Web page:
March 26, 2012

7 tips & cheat sheets to help you implement the new Timeline

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Socialbrite has not yet switched over to the new Timeline — but we will by Friday!

It’s time to leap into action — the switchover happens Friday

Target audience: Nonprofits, foundations, NGOs, social enterprises, cause organizations, brands, businesses, Web publishers, educators, journalists, general public.

Editor’s note: Facebook is switching over all nonprofit and business pages to the new Timeline format this Friday, March 30. Because so many organizations haven’t yet made the move, or are still figuring out the best approach, we’re devoting this week to help you get ready to make the transition smartly. Contact Socialbrite if you need help.

In this series:
• Tuesday: How to shape your nonprofit’s message in Timeline
• Wednesday: Tips on maximizing the new Timeline
• Thursday: What story should you tell in Facebook Timeline?

Also:
Make Facebook Timeline about your community
How to create Facebook Timeline covers for your nonprofit’s supporters to use
11 ways Facebook Timeline changes your content strategy

Guest post by Beth Kanter
bethkanter.org

If you are an administrator for your organization’s Facebook page, you’ve no doubt noticed the alert that invites you to preview the look of your new page with the option of publishing it for all the world to see. Between now and March 30, only page administrators can see the changes, if you haven’t set it live yet. On Friday, Facebook will flip the switch for everyone. Many large nonprofits and big brands already have.

Livestrong is one of the nonprofit early adopters that has published its brand page using the new format. Others are exploring and testing and fixing glitches or simply checking out the new features, like the administrator’s dashboard. Time is runnnig out, so you have a few days left to review the changes, figure out a strategy and implement the changes.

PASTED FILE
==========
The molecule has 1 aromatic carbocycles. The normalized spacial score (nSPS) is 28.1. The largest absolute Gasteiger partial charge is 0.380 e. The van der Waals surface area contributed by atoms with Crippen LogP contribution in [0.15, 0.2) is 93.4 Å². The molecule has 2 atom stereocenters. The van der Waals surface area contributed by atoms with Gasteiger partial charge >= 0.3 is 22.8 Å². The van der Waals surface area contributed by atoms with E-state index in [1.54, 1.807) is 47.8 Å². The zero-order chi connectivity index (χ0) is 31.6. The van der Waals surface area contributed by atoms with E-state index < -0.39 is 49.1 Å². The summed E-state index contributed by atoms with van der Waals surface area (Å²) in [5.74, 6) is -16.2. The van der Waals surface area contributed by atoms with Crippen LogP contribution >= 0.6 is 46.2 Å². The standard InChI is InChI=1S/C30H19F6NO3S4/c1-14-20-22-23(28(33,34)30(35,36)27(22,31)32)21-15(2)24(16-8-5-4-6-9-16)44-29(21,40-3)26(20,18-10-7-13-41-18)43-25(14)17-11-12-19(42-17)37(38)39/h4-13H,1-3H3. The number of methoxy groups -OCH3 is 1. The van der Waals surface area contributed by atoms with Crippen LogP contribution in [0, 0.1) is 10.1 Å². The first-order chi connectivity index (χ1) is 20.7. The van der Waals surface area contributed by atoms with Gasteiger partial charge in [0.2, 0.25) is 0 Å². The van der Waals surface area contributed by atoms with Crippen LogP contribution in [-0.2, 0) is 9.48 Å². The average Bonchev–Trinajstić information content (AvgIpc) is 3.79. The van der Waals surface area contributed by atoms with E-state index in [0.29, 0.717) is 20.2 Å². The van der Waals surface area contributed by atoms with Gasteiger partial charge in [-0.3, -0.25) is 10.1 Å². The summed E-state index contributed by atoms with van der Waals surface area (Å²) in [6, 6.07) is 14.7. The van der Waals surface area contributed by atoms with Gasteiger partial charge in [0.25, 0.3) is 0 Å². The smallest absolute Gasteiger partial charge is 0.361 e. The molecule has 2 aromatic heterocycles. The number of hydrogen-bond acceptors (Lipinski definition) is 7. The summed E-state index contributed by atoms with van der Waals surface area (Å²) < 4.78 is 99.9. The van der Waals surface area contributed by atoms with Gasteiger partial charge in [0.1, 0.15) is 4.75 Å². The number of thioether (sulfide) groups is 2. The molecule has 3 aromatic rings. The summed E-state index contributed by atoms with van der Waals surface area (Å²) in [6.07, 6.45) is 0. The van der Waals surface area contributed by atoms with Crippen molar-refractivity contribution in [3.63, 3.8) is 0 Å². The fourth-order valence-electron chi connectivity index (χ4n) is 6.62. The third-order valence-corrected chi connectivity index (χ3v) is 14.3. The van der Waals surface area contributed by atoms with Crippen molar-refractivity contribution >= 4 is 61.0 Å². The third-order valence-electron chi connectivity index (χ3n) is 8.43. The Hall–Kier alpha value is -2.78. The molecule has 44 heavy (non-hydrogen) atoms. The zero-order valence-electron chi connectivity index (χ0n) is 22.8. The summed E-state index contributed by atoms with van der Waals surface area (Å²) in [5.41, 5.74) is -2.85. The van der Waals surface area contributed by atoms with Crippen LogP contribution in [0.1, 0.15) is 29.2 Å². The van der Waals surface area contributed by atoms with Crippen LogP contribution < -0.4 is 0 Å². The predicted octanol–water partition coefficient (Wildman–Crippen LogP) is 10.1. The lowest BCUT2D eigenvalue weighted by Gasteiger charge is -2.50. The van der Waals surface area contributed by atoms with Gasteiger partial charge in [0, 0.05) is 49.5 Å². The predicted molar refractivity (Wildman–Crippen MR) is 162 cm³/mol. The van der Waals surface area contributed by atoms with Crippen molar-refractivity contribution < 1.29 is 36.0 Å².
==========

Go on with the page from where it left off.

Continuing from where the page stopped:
Recommendations on optimizing your new Timeline

Here are my suggestions:

1Strategy and work flow. Understand how the changes impact your editorial strategy and how you will administrator the page. I shared a couple of resources and tips that you can use to have a brief strategy discussion with your team. After you have identified how you will integrate your branding strategy, revise your editorial/content strategy, and administrative work flow, you’re ready to get into some nitty gritty.

2Take the tour. Block out an hour to sit down and take the tour and preview your page. I would print out a copy of this useful guide published by Facebook that summarizes the feature changes. Go through the tour and take notes. See if your old profile image works with the new format. You might also want to check out how some brands have already implemented the changes. Mashable has this post on preparing for your new page.

A new feature, pinned posts, stays at the top of your page for 7 days. Think of them as your old landing tab.

3Bye bye default landing tabs. You’ll also notice that the landing tabs have now disappeared. This is a change that some nonprofits do not like. But there is a new feature called “pinned posts,” which are posts that remain at the top of your Timeline. Think of these pinned posts as your old landing tab. A pinned post stays at the top for only seven days. So this is where you’ll have to figure what your weekly call to action is. Looks like the emphasis is squarely on engagement vs. getting new likes.

4Profile and cover images. Many nonprofits may not have the graphic designer resources and will needed to take a DIY approach, while others will need to provide their designers with nitty gritty information like image size for the cover image. Here’s a quick cheat sheet. Also keep in mind that there are some important rules around the cover image about what information you can or can’t include.

5Administrative dashboard. Facebook has given us a nice administrative dashboard that lets us see our metrics and fan activity in an easy-to-scan screen. If you aren’t measuring how your content is engaging and resonating with your fans as part of your content strategy decision-making, hop to it. Here are some tips and ideas to get you started. Remember, to get the best results you need both real-time and trend data.

6Private messaging to administrators. Your page administrators will be able to communicate privately with fans using the page identity. This will make it easier for a team approach to managing your fan page community. It will be good think through how you will handle and manage private communications with fans.

7Prepare for your launch. Plan out how you want to launch your brand to your fans. What are you going to say about it? How are you going to get the word out on your page and other channels. I put together a small pinboard of the resources in this post to help you plan for the change this week.

What’s your plan for switching to the new format?  Share in the comments below.

Beth Kanter is a visiting scholar with the Packard Foundation. Republished from bethkanter.org.
Related

Facebook Welcome Pages are dead — say hello to Timeline (Socialbrite)

What Facebook Timeline apps are really all about (Socialbrite)

Why Timeline is a colossal blunder for Facebook (J.D. Lasica)

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